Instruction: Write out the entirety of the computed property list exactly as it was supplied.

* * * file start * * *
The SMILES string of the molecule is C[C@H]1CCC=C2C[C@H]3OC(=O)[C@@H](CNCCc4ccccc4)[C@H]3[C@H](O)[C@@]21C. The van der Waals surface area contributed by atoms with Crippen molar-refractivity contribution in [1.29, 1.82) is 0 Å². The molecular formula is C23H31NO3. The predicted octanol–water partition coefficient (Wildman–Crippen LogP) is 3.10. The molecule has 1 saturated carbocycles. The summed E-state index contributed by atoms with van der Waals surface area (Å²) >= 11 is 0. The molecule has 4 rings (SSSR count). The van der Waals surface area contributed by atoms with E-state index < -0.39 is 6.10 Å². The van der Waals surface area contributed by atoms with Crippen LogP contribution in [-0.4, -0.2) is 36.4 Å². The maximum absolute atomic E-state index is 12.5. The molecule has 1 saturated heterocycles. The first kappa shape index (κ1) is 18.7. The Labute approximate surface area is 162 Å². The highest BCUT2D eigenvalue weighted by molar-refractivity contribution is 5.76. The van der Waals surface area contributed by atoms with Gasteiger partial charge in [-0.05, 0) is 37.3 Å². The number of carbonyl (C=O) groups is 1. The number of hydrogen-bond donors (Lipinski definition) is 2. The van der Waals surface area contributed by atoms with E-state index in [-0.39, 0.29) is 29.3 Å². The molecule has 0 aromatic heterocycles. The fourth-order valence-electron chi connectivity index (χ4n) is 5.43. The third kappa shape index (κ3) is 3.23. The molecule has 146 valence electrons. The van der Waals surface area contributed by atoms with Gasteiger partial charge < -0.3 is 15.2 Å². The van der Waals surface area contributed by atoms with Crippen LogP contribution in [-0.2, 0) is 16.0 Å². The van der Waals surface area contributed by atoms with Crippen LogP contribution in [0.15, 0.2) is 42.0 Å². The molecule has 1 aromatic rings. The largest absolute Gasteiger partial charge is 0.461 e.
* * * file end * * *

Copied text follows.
The SMILES string of the molecule is C[C@H]1CCC=C2C[C@H]3OC(=O)[C@@H](CNCCc4ccccc4)[C@H]3[C@H](O)[C@@]21C. The van der Waals surface area contributed by atoms with Crippen molar-refractivity contribution in [1.29, 1.82) is 0 Å². The molecular formula is C23H31NO3. The predicted octanol–water partition coefficient (Wildman–Crippen LogP) is 3.10. The molecule has 1 saturated carbocycles. The summed E-state index contributed by atoms with van der Waals surface area (Å²) >= 11 is 0. The molecule has 4 rings (SSSR count). The van der Waals surface area contributed by atoms with E-state index < -0.39 is 6.10 Å². The van der Waals surface area contributed by atoms with Crippen LogP contribution in [-0.4, -0.2) is 36.4 Å². The maximum absolute atomic E-state index is 12.5. The molecule has 1 saturated heterocycles. The first kappa shape index (κ1) is 18.7. The Labute approximate surface area is 162 Å². The highest BCUT2D eigenvalue weighted by molar-refractivity contribution is 5.76. The van der Waals surface area contributed by atoms with Gasteiger partial charge in [-0.05, 0) is 37.3 Å². The number of carbonyl (C=O) groups is 1. The number of hydrogen-bond donors (Lipinski definition) is 2. The van der Waals surface area contributed by atoms with E-state index in [-0.39, 0.29) is 29.3 Å². The molecule has 0 aromatic heterocycles. The fourth-order valence-electron chi connectivity index (χ4n) is 5.43. The third kappa shape index (κ3) is 3.23. The molecule has 146 valence electrons. The van der Waals surface area contributed by atoms with Gasteiger partial charge < -0.3 is 15.2 Å². The van der Waals surface area contributed by atoms with Crippen LogP contribution in [-0.2, 0) is 16.0 Å². The van der Waals surface area contributed by atoms with Crippen LogP contribution in [0.15, 0.2) is 42.0 Å². The molecule has 1 aromatic rings. The largest absolute Gasteiger partial charge is 0.461 e.